By 1929, aged 62, Fred Atwood looked like an elder statesman. (Atwood collection/Dawson City Museum)

By 1929, aged 62, Fred Atwood looked like an elder statesman. (Atwood collection/Dawson City Museum)

History Hunter: The Remarkable Legacy of Fred Atwood

Yukon history has been filled with heroes and adventurers like Joe Boyle, Chief Isaac, Sam Steele and Martha Black, but sometimes, it is the people whose reputations have not reached legendary proportions who leave a lasting legacy. Such is the case with Fred Atwood.

Frederick Nelson Atwood Jr. was born in Boston (Suffolk), Massachusetts, on Dec. 4, 1867. Frederick Nelson Atwood senior was a decorative painter of some prominence and Frederick Nelson Atwood junior followed in his footsteps. Atwood Jr. trained at several art schools in the eastern United States, specializing in fresco and decorative arts for the theatre.

In his early twenties, his wanderlust sent him west to Washington state, where his first job was to decorate Ezra Meeker’s home in Puyallup. Meeker, who was once mayor of Puyallup, and later made several largely unsuccessful trips to the Klondike during the gold rush years, had made his fortune growing hops during the 1880s.

In 1892, Atwood was homesteading on the west coast of the Olympic Mountains. Two years later, he was a physical instructor at the YMCA in Seattle. Three years after that, he returned to Chicago and joined his father in the theatre decorating business, but the wanderlust struck him again when the Klondike became big news. In 1897, he struck out for Dawson City, crossing the Chilkoot trail 35 times to bring in his “ton of supplies.”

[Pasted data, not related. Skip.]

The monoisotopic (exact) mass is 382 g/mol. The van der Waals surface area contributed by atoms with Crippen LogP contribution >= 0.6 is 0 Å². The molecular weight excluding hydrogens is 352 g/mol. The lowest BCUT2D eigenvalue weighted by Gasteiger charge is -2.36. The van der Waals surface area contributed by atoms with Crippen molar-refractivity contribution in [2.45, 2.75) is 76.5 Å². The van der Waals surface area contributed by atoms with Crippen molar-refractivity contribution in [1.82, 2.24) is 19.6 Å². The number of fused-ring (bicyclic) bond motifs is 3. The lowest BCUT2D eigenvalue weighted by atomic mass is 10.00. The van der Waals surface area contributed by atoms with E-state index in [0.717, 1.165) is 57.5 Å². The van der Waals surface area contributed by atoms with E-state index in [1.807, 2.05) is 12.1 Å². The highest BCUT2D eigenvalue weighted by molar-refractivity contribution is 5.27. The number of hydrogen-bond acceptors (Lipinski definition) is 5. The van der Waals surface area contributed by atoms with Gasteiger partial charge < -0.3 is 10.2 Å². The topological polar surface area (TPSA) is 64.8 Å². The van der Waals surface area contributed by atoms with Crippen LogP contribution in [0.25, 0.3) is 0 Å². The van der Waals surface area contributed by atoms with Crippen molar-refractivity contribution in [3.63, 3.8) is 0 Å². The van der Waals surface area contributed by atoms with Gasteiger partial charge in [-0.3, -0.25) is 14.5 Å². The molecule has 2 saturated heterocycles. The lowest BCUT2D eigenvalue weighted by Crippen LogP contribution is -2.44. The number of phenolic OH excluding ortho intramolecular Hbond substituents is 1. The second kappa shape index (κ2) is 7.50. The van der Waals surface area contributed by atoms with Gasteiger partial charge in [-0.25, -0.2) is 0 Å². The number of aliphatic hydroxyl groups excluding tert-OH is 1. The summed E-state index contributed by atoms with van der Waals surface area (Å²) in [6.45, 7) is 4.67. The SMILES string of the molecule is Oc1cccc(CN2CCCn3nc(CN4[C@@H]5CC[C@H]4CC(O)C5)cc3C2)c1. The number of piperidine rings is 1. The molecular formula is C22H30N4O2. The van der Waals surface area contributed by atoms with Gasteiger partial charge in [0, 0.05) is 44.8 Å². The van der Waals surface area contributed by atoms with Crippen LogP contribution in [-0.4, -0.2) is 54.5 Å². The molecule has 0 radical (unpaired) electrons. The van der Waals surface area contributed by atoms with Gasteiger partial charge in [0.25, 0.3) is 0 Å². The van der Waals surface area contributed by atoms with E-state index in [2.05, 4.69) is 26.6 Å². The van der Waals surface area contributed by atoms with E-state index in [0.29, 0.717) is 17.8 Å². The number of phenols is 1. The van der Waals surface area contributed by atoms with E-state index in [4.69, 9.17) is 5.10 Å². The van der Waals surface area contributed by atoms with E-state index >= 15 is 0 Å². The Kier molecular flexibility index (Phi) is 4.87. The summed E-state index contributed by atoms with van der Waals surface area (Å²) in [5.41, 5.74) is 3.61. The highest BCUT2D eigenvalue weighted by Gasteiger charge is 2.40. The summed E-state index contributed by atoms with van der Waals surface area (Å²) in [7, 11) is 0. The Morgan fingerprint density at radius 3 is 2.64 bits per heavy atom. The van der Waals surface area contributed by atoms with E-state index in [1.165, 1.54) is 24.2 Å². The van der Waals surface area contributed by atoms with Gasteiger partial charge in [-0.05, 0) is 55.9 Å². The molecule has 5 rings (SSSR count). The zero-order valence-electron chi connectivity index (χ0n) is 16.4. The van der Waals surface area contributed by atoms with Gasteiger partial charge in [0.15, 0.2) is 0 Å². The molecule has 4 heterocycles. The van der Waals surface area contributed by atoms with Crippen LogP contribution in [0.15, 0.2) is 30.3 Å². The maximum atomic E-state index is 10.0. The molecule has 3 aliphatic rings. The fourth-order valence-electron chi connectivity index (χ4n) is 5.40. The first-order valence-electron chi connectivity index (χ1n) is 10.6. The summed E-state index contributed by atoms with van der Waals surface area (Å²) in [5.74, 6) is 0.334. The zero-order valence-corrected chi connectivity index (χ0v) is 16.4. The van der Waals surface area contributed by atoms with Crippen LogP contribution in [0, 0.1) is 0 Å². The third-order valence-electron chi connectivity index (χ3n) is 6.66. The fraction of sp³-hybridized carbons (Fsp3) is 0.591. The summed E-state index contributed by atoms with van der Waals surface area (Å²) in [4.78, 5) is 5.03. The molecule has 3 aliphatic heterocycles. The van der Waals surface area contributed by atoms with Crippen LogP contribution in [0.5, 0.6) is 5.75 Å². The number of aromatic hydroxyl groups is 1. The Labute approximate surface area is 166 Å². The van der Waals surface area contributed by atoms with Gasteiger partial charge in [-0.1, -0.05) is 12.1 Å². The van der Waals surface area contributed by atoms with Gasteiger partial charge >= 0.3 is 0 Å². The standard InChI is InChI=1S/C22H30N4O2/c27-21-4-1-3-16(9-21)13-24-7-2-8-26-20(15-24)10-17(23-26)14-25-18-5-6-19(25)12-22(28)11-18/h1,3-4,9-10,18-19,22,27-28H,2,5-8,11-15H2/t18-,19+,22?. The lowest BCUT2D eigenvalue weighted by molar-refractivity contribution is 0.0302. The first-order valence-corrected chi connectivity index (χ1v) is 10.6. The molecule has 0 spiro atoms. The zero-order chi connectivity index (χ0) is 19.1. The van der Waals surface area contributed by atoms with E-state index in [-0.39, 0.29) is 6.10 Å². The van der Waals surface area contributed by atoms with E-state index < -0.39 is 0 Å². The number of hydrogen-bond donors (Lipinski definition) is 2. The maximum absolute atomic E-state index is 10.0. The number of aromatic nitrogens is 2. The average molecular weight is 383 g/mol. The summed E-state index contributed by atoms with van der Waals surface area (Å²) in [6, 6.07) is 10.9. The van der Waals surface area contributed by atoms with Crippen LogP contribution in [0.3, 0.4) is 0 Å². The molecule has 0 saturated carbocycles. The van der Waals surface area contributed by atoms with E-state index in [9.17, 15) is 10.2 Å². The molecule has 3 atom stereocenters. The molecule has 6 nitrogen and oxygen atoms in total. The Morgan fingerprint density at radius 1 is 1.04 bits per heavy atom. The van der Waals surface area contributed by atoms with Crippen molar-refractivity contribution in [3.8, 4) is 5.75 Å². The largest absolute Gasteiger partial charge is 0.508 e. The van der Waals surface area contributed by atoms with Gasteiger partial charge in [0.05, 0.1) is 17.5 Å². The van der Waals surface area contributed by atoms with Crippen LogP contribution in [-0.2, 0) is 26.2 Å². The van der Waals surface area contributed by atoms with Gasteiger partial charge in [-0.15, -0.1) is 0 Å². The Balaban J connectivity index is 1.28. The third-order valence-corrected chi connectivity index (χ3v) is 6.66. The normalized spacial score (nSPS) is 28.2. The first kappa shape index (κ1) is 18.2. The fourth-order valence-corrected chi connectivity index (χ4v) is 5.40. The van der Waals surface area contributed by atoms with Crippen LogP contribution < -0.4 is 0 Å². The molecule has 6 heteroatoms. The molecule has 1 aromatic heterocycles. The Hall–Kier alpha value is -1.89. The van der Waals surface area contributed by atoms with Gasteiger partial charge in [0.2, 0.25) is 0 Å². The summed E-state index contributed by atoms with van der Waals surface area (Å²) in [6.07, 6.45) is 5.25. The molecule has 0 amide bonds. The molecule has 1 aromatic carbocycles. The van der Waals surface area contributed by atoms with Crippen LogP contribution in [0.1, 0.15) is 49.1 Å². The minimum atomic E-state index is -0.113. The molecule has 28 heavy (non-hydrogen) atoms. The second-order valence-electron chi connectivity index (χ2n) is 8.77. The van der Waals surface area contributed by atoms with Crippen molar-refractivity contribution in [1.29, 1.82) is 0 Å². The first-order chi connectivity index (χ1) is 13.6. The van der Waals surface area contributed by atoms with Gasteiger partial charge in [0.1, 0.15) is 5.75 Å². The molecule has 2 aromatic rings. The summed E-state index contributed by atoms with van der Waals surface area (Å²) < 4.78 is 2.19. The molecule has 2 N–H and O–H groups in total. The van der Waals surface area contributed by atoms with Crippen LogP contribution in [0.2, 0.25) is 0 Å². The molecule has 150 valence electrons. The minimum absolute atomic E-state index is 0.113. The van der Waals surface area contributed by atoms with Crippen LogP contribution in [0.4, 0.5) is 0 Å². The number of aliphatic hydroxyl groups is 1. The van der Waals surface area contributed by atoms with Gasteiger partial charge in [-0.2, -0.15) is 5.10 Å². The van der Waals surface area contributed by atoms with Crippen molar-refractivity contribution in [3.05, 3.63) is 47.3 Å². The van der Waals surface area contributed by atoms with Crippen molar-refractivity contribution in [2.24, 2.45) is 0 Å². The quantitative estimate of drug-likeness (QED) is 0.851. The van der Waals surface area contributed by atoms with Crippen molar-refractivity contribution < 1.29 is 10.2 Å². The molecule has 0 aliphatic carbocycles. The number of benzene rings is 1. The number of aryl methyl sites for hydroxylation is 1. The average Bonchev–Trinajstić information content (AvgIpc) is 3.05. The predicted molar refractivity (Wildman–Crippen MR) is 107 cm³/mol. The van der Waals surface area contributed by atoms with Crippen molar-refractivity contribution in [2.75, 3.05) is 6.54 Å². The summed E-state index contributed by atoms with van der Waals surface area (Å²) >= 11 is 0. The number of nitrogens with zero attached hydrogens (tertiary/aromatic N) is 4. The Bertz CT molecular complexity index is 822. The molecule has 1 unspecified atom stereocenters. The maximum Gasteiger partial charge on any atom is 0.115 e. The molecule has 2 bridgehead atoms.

Like many who came north, he had little success in prospecting and mining, so he turned to mining the miners. Atwood resumed his former work in the decorative arts. Following a trip outside to purchase decorating supplies, he returned to Dawson City in 1901, along with his young wife Mary. He established a business partnership with photographer George Cantwell; he painted signs, designed and painted theatre sets, hung wallpaper, and did other interior decorating work. They were mainly sign painters during the early years, but eventually parted ways, after which Atwood ran a wallpaper business.

The cartoonists for Dawson newspapers frequently captured caricatures of the performers in the amateur productions. This one is from 1902. (Atwood collection/Dawson City Museum)

The cartoonists for Dawson newspapers frequently captured caricatures of the performers in the amateur productions. This one is from 1902. (Atwood collection/Dawson City Museum)